Brain Power Moves Virtual Objects

Researchers closer to technology allowing quadriplegics to move arms and legs

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Monkeys have been trained to move virtual objects with only their thoughts and an avatar hand. Credit: Katie Zhuang, Duke.

In
a first-ever demonstration of a two-way interaction between a primate brain and
a virtual body, two monkeys trained at the Duke University Center for
Neuroengineering
learned to employ brain activity alone to move an avatar
hand and identify the texture of virtual objects.

"Someday
in the near future, quadriplegic patients will take advantage of this technology
not only to move their arms and hands and to walk again, but also to sense the
texture of objects placed in their hands, or experience the nuances of the
terrain on which they stroll with the help of a wearable robotic
exoskeleton," said study leader Miguel Nicolelis, MD, PhD,
professor of neurobiology at Duke University Medical Center and co-director of
the Duke Center for Neuroengineering.

Without
moving any part of their real bodies, the monkeys used their electrical brain
activity to direct the virtual hands of an avatar to the surface of virtual
objects and, upon contact, were able to differentiate their textures.

Although
the virtual objects employed in this study were visually identical, they were
designed to have different artificial textures that could only be detected if
the animals explored them with virtual hands controlled directly by their
brain's electrical activity.

The
texture of the virtual objects was expressed as a pattern of minute electrical
signals transmitted to the monkeys' brains. Three different electrical patterns
corresponded to each of three different object textures.

Because
no part of the animal's real body was involved in the operation of this
brain-machine-brain interface, these experiments suggest that in the future
patients severely paralyzed due to a spinal cord lesion may take advantage of
this technology, not only to regain mobility, but also to have their sense of
touch restored, said Nicolelis, who was senior author of the study published in
the journal Nature
on October 5, 2011.

"This
is the first demonstration of a brain-machine-brain interface (BMBI) that
establishes a direct, bidirectional link between a brain and a virtual
body," Nicolelis said

"In
this BMBI, the virtual body is controlled directly by the animal's brain
activity, while its virtual hand generates tactile feedback information that is
signaled via direct electrical microstimulation of another region of the
animal's cortex."

"We
hope that in the next few years this technology could help to restore a more
autonomous life to many patients who are currently locked in without being able
to move or experience any tactile sensation of the surrounding world,"
Nicolelis said.

"This
is also the first time we've observed a brain controlling a virtual arm that
explores objects while the brain simultaneously receives electrical feedback
signals that describe the fine texture of objects 'touched' by the monkey's
newly acquired virtual hand," Nicolelis said.

"Such
an interaction between the brain and a virtual avatar was totally independent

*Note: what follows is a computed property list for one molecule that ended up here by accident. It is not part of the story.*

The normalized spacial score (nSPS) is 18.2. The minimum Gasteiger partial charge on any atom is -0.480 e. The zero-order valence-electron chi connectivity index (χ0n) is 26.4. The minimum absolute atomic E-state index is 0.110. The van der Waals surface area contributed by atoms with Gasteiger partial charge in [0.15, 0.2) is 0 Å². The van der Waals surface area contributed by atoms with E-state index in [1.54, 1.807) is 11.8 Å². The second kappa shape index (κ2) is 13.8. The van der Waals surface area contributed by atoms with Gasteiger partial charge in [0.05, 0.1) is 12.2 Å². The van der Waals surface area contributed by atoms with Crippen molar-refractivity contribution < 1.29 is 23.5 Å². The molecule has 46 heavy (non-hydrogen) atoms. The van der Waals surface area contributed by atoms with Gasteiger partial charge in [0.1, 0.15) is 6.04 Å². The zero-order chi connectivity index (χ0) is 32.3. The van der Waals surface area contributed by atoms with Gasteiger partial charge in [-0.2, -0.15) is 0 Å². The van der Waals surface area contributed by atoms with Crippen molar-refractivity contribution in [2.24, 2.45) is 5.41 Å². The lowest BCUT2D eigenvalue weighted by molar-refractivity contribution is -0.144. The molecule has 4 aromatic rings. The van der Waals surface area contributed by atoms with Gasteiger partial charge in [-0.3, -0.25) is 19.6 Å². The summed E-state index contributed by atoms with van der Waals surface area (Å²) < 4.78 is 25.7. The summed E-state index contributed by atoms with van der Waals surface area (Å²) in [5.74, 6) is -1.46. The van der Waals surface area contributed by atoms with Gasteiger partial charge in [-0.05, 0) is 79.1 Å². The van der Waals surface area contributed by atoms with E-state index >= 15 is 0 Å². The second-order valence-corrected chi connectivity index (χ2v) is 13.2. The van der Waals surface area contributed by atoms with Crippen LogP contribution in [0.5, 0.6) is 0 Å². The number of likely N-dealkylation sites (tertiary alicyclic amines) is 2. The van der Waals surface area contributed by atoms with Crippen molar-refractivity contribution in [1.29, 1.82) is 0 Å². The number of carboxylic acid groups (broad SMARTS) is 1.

of the animal's real body, because the animals did not move their real arms and
hands, nor did they use their real skin to touch the objects and identify their
texture."

"It's
almost like creating a new sensory channel through which the brain can resume
processing information that cannot reach it anymore through the real body and
peripheral nerves."

The
combined electrical activity of populations of 50 to 200 neurons in the
monkey's motor cortex controlled the steering of the avatar arm, while
thousands of neurons in the primary tactile cortex were simultaneously
receiving continuous electrical feedback from the virtual hand's palm that let
the monkey discriminate between objects, based on their texture alone.

"The
remarkable success with non-human primates is what makes us believe that humans
could accomplish the same task much more easily in the near future,"
Nicolelis said.

It
took one monkey only four attempts and another nine attempts before they
learned how to select the correct object during each trial. Several tests
demonstrated that the monkeys were actually sensing the object and not
selecting them randomly.

The
findings provide further evidence that it may be possible to create a robotic
exoskeleton that severely paralyzed patients could wear in order to explore and
receive feedback from the outside world, Nicolelis said.

Such
an exoskeleton would be directly controlled by the patient's voluntary brain
activity in order to allow the patient to move autonomously. Simultaneously,
sensors distributed across the exoskeleton would generate the type of tactile
feedback needed for the patient's brain to identify the texture, shape and
temperature of objects, as well as many features of the surface upon which they
walk.

This
overall therapeutic approach is the one chosen by the Walk Again Project, an
international, non-profit consortium, established by a team of Brazilian,
American, Swiss, and German scientists, which aims at restoring full body
mobility to quadriplegic patients through a brain-machine-brain interface
implemented in conjunction with a full-body robotic exoskeleton.

The
international scientific team recently proposed to carry out its first public
demonstration of such an autonomous exoskeleton during the opening game of the
2014 FIFA Soccer World Cup that will be held in Brazil.

Other
authors include Joseph E. O'Doherty, Mikhail A. Lebedev, Peter J. Ifft, Katie
Z. Zhuang, all from the Duke University Center for Neuroengineering and
Solaiman Shokur, and Hannes Bleuler from the Ecole Polytechnic Federale de
Lausanne (EPFL), in Lausanne, Switzerland.

This
work was funded by the U.S. National Institutes of Health.